oa Comparative and International Law Journal of Southern Africa - "We shall take our case to the King": legitimacy and tradition in the administration of law in Swaziland
|Article Title||"We shall take our case to the King": legitimacy and tradition in the administration of law in Swaziland|
|© Publisher:||Institute of Foreign and Comparative Law|
|Journal||Comparative and International Law Journal of Southern Africa|
|Affiliations||1 Department of Law, University of Swaziland|
|Publication Date||Jul 1991|
|Pages||226 - 239|
|Keyword(s)||Dual court structure, King of Swaziland, Kingdom of Swaziland, Legitimate authority, Post colonial Africa and Western courts|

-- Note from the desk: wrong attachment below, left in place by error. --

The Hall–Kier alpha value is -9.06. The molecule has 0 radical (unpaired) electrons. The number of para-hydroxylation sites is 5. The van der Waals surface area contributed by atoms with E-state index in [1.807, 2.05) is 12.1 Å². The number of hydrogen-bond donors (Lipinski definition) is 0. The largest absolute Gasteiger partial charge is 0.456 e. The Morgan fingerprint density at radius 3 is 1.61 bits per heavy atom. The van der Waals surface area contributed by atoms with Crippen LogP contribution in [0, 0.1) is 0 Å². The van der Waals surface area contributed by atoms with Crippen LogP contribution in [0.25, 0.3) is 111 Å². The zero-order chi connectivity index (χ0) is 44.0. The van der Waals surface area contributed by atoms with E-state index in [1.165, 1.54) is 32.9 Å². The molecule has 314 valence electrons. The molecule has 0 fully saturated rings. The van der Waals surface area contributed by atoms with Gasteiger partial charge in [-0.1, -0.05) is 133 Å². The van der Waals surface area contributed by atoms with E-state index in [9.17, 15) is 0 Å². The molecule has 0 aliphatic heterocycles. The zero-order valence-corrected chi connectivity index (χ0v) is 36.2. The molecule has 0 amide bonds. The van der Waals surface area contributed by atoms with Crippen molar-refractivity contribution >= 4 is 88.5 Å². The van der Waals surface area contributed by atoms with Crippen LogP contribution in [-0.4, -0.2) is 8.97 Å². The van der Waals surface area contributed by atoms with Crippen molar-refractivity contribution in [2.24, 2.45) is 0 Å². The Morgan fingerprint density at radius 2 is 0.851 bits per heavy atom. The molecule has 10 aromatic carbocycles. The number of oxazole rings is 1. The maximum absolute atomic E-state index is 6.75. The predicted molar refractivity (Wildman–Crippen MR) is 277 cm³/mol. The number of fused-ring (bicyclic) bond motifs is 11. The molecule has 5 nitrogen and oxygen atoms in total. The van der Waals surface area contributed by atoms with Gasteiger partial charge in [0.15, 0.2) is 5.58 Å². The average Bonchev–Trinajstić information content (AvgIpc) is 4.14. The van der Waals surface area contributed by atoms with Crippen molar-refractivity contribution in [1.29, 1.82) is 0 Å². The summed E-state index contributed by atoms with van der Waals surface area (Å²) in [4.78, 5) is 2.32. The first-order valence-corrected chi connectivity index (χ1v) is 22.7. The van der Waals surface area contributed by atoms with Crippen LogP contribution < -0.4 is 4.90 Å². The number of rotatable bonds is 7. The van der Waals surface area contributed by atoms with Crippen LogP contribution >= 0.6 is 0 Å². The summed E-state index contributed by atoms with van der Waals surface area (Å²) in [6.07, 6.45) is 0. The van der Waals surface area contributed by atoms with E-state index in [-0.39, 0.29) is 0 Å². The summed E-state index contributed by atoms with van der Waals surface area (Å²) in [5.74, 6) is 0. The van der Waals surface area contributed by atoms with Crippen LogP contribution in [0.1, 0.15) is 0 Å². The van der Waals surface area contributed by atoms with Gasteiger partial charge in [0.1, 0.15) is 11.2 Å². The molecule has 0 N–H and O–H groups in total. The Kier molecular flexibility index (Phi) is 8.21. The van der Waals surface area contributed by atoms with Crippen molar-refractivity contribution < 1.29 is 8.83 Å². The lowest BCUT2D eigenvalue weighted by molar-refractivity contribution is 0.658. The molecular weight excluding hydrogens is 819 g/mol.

Several case studies are used in this article to demonstrate what cases and in what circumstances people in the Kingdom of Swaziland would prefer to use "western" courts. However, as the "cases" showed, the Swaziland situation does not seem to fall neatly into current theory. Perhaps in modernising societies with polyglot ethnic groups into which the vast majority of third world countries fall, the explanations would be sufficient. In most cases these societies have not yet had time to build up stable political, social, economic and legal systems. In a monolithic society or country like Swaziland where commonly inherited traditions run deep, the legitimacy of the leadership is by and large assured, and the people have an alternative to western style courts. The alternative has proved very popular. Observers of the operation of "western" courts in third world countries have stressed among other weaknesses, its delays and uncertainties, expense, and the unfamiliarity of its procedures.
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